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Ghostly Communion

Cross-Cultural Spiritualism in Nineteenth-Century American Literature

In this exceptional book, Kucich reveals through his readings of literary and historical accounts that spiritualism helped shape the terms by which Native American, European, and African cultures interacted in America from the earliest days of contact through the present. Beginning his study with a provocative juxtaposition of the Pueblo Indian Revolt and the Salem Witchcraft trials of the seventeenth century, Kucich examin[e]s how both events forged “contact zones”— spaces of intense cultural conflict and negotiation—mediated by spiritualism. Kucich goes on to chronicle how a diverse group of writers used spiritualism to reshape a range of such contact zones. These include Rochester, New York, where Harriet Jacobs adapted the spirit rappings of the Fox Sisters and the abolitionist writings of Frederick Douglass as she crafted her own story of escape from slavery; mid-century periodicals from the Atlantic Monthly to the Cherokee Advocate to the Anglo-African Magazine; post-bellum representations of the afterlife by Elizabeth Stuart Phelps, Mark Twain and the Native Americans who developed the Ghost Dance; turn-of-the-century local color fiction by writers like Sarah Orne Jewett, Charles Chesnutt and Maria Cristina Mena; and the New England reformist circles traced in Henry James’s The Bostonians and Pauline Hopkins’s Of One Blood. Kucich’s conclusion looks briefly at New Age spiritualism, then considers the implications of a cross-cultural scholarship that draws on a variety of critical methodologies, from border and ethnic studies to feminism to post-colonialism and the public sphere. The implications of this study, which brings well-known, canonical writers and lesser-known writers into conversation with one another, are broadly relevant to the resurgent interest in religious studies and American cultural studies in general.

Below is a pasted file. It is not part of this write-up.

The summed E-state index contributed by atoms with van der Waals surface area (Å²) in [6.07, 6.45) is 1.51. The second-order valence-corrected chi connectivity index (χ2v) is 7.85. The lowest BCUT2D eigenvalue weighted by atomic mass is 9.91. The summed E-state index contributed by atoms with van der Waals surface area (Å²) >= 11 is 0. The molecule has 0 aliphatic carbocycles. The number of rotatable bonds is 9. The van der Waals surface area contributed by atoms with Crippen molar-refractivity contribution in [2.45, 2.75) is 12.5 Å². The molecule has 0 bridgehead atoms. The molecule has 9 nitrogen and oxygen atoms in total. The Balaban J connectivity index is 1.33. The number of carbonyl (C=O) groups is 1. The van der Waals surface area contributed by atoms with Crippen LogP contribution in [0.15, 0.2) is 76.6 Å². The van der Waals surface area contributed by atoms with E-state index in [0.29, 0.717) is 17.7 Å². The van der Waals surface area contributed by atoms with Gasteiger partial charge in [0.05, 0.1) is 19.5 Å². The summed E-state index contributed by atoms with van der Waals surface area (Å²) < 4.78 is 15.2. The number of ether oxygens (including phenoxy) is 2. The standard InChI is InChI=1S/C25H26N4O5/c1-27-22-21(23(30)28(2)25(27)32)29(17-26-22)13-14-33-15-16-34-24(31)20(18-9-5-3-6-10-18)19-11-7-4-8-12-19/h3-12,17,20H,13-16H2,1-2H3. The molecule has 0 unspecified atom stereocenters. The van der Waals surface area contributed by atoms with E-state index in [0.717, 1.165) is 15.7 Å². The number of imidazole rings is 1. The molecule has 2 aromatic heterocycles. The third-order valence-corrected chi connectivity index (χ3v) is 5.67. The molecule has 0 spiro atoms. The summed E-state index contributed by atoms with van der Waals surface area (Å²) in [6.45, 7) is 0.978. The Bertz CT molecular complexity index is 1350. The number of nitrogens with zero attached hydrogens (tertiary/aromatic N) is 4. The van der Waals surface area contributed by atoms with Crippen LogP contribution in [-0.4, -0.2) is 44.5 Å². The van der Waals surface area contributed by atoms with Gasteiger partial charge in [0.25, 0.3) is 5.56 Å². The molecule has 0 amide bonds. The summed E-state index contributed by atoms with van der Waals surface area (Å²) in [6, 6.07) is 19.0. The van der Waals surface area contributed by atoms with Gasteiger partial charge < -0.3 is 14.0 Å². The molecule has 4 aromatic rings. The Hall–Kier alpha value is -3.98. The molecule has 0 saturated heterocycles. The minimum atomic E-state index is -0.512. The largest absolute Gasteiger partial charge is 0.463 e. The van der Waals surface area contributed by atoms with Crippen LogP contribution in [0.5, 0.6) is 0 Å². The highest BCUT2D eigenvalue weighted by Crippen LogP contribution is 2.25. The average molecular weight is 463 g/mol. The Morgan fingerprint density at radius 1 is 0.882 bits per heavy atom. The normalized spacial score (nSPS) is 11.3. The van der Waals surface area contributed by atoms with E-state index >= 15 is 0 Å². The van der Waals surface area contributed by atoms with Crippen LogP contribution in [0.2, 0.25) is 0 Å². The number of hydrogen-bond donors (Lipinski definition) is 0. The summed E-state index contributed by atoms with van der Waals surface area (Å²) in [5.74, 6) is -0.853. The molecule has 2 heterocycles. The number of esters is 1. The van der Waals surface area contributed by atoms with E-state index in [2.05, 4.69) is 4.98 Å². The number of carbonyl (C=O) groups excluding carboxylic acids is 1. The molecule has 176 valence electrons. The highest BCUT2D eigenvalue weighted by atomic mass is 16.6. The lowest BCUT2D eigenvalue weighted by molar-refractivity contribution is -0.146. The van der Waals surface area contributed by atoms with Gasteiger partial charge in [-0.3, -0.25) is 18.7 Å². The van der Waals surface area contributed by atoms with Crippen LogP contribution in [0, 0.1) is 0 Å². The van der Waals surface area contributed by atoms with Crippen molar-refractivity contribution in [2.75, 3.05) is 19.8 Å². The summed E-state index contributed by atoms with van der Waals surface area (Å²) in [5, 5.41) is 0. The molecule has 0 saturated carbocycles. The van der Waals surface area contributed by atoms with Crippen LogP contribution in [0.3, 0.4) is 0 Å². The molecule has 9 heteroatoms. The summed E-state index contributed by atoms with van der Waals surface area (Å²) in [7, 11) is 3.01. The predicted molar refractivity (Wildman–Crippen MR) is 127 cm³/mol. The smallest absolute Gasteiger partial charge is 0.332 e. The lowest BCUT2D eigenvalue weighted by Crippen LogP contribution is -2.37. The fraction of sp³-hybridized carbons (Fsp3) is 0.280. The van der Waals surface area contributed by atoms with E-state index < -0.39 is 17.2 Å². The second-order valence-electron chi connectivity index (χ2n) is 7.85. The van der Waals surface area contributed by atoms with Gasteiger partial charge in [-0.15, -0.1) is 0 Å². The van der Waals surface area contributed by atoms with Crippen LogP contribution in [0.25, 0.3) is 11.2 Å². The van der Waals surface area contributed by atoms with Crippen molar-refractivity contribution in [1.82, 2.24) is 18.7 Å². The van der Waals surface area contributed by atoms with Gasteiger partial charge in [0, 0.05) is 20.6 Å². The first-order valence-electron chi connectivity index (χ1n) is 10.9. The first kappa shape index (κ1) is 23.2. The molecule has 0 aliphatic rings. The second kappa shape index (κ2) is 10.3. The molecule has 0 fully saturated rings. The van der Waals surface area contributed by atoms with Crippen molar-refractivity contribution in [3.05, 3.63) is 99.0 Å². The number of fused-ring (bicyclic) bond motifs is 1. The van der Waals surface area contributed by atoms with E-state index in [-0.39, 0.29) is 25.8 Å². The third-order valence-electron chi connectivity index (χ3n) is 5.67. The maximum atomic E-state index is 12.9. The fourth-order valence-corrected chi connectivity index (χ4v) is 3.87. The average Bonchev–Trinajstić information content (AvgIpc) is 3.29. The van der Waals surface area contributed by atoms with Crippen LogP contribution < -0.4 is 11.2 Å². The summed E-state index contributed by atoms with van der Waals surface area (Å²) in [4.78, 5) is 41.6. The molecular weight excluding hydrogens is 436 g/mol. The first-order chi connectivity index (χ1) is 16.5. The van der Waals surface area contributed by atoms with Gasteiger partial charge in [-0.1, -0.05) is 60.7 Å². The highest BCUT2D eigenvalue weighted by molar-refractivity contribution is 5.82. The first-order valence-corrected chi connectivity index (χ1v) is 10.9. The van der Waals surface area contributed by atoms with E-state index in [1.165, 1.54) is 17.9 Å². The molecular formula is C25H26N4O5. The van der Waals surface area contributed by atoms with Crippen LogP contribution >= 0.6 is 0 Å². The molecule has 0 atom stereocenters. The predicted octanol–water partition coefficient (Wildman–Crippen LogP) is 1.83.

225 pages | 6 x 9

Literature and Literary Criticism: General Criticism and Critical Theory

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Table of Contents

Acknowledgements • Introduction: The Pueblo Revolt, the Salem Witchcraft Trials, and Cross-Cultural Spiritualism • Chapter 1. Around Rochester: Spiritualism, Reform, and Harriet Jacobs’s Incidents in the Life of a Slave Girl • Chapter 2. Public Spirits: Spiritualism in American Periodicals, 1848-1861 • Chapter 3. The Politics of Heaven: The Ghost Dance, The Gates Ajar, and Captains Stormfield’s Visit to Heaven • Chapter 4. Spirits in the Contact Zone: Spiritualism and Local Color Writing • Chapter 5. Spirit Nation: Spiritualism and National Ideology in Henry James’s The Bostonians and Pauline Hopkins’s Of One Blood • Conclusion: The Poetics and Politics of Spiritualism • Notes • Works Cited • Index

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